need info on two-way radiosgreenspun.com : LUSENET : TimeBomb 2000 (Y2000) : One Thread
I would like to have radios so we can communicate with relatives who live within a two-mile range. We bought Family Radio Service radios, but I can yell farther than these worthless radios' range. (They seemed like such a good idea, too.) What kind of radios might we buy that would have a two-mile range, and might even allow us to hear what the local civilian militia is up to?
-- Pearlie Sweetcake (firstname.lastname@example.org), December 04, 1998
Plain old CB radios, either handheld, mobile or base models will allow you to keep in touch fow about two miles. A mobile used as a base is a good choice, since it will operate on battery and/or solar power and can use base station antennas for improved performance. And you will probably find a lot of other users on CB. The radios are fairly cheap and there must be zillions of them out there already. As far as monitoring local activities, back-up a CB with a good scanner to keep track of what's going on. Again a portable offers the advantage of battery power and using a scanner base antenna when not carrying the radio with you will greatly improve performance Check six! WW
-- wildweasel (email@example.com), December 04, 1998.
Check out Motorola's TalkAbout UHF 2-way radios (www.motorola.com). They have a very small version that has a max range of 2 miles, as well as a more powerful version that has a range of up to 5 miles. We bought two of the larger kind (about USD $230 apiece), primarily for intra-family communication (not for external communication). Ham seems about the only half-way reliable option for external communication. It's possible the internet may be accessible for some, if POTS (plain old telephone service) is still available, and there are some ISPs and LD telcos that don't go down.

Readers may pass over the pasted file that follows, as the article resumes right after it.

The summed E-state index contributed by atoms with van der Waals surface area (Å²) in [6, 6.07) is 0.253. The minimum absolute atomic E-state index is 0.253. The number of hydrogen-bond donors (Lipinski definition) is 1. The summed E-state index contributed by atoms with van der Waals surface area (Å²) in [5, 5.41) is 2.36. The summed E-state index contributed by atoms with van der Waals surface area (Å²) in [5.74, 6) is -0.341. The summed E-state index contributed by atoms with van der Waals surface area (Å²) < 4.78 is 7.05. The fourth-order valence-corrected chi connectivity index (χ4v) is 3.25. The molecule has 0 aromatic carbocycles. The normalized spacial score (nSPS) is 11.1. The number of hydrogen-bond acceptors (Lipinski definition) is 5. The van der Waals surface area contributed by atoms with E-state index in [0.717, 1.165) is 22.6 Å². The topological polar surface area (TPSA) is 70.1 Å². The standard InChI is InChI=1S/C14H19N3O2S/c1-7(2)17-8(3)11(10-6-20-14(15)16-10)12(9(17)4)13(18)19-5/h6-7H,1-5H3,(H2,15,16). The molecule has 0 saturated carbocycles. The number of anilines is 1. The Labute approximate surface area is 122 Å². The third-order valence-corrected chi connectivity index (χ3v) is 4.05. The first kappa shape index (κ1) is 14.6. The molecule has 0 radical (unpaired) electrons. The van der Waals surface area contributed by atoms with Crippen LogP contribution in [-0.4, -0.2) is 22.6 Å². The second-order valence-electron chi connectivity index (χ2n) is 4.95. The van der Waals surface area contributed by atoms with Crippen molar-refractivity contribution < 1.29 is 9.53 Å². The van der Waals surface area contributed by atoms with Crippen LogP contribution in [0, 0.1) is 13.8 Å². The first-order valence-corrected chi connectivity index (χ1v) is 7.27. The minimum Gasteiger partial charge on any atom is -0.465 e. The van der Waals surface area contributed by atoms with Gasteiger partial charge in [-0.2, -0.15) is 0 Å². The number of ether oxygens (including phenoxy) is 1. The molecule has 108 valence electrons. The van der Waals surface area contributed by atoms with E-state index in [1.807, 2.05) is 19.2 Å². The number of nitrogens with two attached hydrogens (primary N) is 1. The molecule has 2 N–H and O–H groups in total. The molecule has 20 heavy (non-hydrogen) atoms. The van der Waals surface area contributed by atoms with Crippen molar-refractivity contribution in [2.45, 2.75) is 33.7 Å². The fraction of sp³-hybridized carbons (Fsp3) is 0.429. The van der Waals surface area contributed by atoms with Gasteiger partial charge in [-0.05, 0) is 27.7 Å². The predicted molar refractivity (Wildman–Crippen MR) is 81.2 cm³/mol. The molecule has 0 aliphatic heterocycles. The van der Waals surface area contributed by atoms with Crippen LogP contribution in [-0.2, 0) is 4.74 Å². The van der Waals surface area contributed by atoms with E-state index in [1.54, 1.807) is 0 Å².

-- Tom Sawyer (firstname.lastname@example.org), December 05, 1998.
Even the best transceiver is worthless without a decent antenna. The handheld radios you bought use what hams call "rubber duckie" antennas. They are made to be a compromise between effieicncy and durability and convenience.
Chances are the radios will work just fine over the range you state. Ask your local communications dealers for help with external antennas you can plug into your radios. If that doesn' work, find some of your local hams, and ask for help. Many of them are used to making their own antennas, and can probably get you on the air without too much trouble.
-- LP (email@example.com), December 05, 1998.
How about 3000 miles away? I guess I need a ham radio for that huh? That looks expensive - any suggestions?
-- infoman (firstname.lastname@example.org), December 05, 1998.
Ham swap meets are a good place to look for used equipment that would get you on the air pretty cheap. Just be careful what you buy - if you don't know anything about electronics take along a friend that does - some of the old boat anchors go really cheap - but parts are nearly impossible to find. There is actually a place in NY somewhere or other that takes apart old vacuum tubes and rebuilds them - then resells them to the hobby market just to keep the old radios going for the folks that love them. Believe me, the service ain't cheap - these guys aren't missing any meals.
-- Paul Davis (email@example.com), December 06, 1998.